Risk on received another shot in the arm by Shinzo Abe (Japan’s Prime Minister) and his easy money policy.

How exactly does Abenomics affect the domestic stock market?

Big Boy’s Printing Machine

The yen carry trade is like an ATM for the big boys of investing. A normal carry trade would see big institutions borrow money in countries with low interest rates and invest the money in fixed income vehicles of countries with high interest rates.

For example, if the yen had zero interest rates and U.S. bonds yielded 5%, a firm would want to borrow yen and buy U.S. bonds for a nice spread (positive carry). The biggest risk is a rising yen.

The modern yen carry trade is slightly different. Both the U.S. and Japan are pursuing a 0% interest rate policy. Institutions now borrow the yen and buy U.S. stocks.

The chart below plots the S&P 500 against the Japanese yen. The yen could also be represented by the CurrencyShares Japanese Yen Trust ETF (NYSEArca: FXY).

The widening margin between the S&P 500 and yen is the ideal carry trade scenario. The wider the gap, the bigger the yen carry profits (a falling yen makes the yen loan cheaper).

The second chart plots the S&P 500 (NYSEArca: SPY) against the USD/JPY currency pair.

The USD/JPY currency pair measures the value of the dollar and yen in relation to each other and reflects how many yen are needed to purchase one U.S. dollar.

Up until early February the correlation has been tit for tat. But the USD/JPY pair did not confirm the S&P’s recent rally. Why?

A closer look at USD/JPY provides interesting insight:

The USD/JPY pair is struggling to overcome resistance around 103.70, which is made up of the May 2013 high, ascending red trend line resistance and 61.8% Fibonacci retracement (going back to January 2 high).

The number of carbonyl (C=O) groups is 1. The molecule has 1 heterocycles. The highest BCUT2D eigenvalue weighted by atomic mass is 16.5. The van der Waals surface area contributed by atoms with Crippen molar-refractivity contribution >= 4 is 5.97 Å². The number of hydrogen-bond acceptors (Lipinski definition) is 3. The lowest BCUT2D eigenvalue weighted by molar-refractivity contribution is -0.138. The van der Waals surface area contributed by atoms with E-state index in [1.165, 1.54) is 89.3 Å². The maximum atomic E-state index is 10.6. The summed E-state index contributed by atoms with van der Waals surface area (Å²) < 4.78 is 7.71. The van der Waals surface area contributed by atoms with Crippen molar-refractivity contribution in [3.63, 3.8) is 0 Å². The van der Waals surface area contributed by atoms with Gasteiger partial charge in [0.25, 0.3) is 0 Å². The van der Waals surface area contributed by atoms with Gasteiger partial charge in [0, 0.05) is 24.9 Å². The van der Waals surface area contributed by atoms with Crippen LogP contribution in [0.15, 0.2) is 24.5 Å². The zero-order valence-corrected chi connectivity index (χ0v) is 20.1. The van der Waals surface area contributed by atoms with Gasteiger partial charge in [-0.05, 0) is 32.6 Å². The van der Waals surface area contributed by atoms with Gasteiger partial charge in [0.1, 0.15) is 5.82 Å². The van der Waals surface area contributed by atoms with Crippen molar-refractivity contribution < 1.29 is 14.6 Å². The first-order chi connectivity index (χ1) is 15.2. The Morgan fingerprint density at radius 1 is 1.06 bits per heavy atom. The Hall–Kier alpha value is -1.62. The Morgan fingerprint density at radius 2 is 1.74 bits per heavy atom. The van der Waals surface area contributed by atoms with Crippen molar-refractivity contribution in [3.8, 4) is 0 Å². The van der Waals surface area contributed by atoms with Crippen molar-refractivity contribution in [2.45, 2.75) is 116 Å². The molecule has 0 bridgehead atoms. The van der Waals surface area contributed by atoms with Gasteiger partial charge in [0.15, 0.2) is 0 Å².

While this confluence of resistance is the perfect spot for the USD/JPY rally to stop, it’s too early to say if it is enough to stall the risk on track.

103.70 is the dividing line for the risk on yen carry trade.

As long as USD/JPY stays below 103.70, carry trade and U.S. investors may have to deal with a risk off environment for a bit.

Those who have a hard time believing that there’s a rhyme and reason for the ebb and flow in the investing universe may enjoy the following article.

Although the S&P 500 has surpassed its previous all-time high (unlike USD/JPY), the S&P 500 is at a similar inflection point.  What does it mean? Details here:

Is it Too Late to Jump into Stocks? Watch S&P Reaction to This Inflection Point

Simon Maierhofer is the publisher of the Profit Radar Report. The Profit Radar Report presents complex market analysis (S&P 500, Dow Jones, gold, silver, euro and bonds) in an easy format. Technical analysis, sentiment indicators, seasonal patterns and common sense are all wrapped up into two or more easy-to-read weekly updates. All Profit Radar Report recommendations resulted in a 59.51% net gain in 2013.

Follow Simon on Twitter @ iSPYETF or sign up for the FREE iSPYETF Newsletter to get actionable ETF trade ideas delivered for free.